• rcalmy says:

        Interesting. “A ways” is so deep within my natural idiom that it never would have occurred to me that it would sound strange to anyone. Informal, definitely, but entirely normal.

        • Stan Carey says:

          A ways has been used since at least 1568, according to the OED, by such writers as Lord Byron and Henry Fielding, but its status isn’t exactly clear-cut. M-W’s Dictionary of English Usage says its usual label is something like ‘colloquial’ or ‘informal’ (the OED adds ‘chiefly N. Amer.’), but that it’s ‘by no means limited to the spoken language’. It considers it standard in AmE, but the Columbia Guide to Standard American English calls it nonstandard (cf. anyways). Garner’s Modern English Usage is somewhere between the two: ‘One might be tempted to call it dialectal, but the singular use in a ways to go actually occurs in AmE print sources about half as often as a way to go.’

  8. Bruce McLin says:

    I read that passage in Ms. Stamper’s book. Being mostly east and west coast raised, that construction sounded odd to my ears. I had not heard it before.
    By the way, I bought the book, following your your introduction in March. An extremely interesting read. This is the second introduction I have enjoyed, the first being the Lingthusiasm blog, and talk about linguistics in Arrival.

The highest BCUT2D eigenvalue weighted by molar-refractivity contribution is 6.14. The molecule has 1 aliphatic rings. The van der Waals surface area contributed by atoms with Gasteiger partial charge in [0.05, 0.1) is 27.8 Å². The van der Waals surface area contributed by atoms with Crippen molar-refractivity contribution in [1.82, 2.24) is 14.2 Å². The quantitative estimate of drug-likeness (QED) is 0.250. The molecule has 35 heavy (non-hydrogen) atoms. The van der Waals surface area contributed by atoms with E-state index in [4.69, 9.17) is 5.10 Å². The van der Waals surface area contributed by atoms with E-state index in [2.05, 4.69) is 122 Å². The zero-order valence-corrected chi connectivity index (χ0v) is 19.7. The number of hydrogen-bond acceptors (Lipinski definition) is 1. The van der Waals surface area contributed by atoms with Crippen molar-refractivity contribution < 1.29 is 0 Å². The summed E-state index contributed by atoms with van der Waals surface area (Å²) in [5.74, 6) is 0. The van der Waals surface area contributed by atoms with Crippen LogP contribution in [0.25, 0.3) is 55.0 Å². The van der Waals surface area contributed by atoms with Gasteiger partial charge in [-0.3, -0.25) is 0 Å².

• Stan Carey says:

      This year was the first I heard it. It sounded strange to me too, but in a good way. I’m glad to hear you enjoyed Word By Word and Lingthusiasm – thanks for letting me know, and for reading what I write here.

  9. klyse3 says:

    Interesting. The construction I hear in the South, which grates although I’ve grown up here, is “needs done” (and variations). “I’m here to help with anything that needs done.”

    While I understand that some phrases are common within certain dialects, they are very difficult to accept!

    • Stan Carey says:

      In linguistic circles that idiom is often referred to as needs washed. The YGDP has a helpful page on it, and the ever-informative Language Log has looked at it a few times. It’s not in my dialect, but it doesn’t grate on me. It may be the scientist in me, but I tend to find these variations interesting rather than objectionable for any reason.

      • rcalmy says:

        I first became aware of that construction in graduate school, when I had a housemate from Ohio who used it. Then a few years later, I heard my Mother use it. She’s from Michigan, and it shouldn’t be surprising that her dialect shared this with that of a neighboring state. But I never once noticed her use it when I was growing up. I took it as a good sign that she’s relaxing more about “proper speech” and kept my observations to myself.

  10. Tim Martin says:

    Interesting! I’m mid-Atlantic dialect but “I’m going Emily’s house” is totally new to me. I can’t even recall hearing it before.

    As far as “I’m done my homework” goes, I’m fortunate to not really get any grief for this. Maybe a very occasional tease, but that’s it.

    • Stan Carey says:

      I’m going Emily’s house was new to me too, but then, I’m from Ireland. I find it similar to the US-wide construction write someone, as distinct from the write to someone form we always use here (and in the UK and elsewhere). Glad to hear you don’t get much grief for the other usage!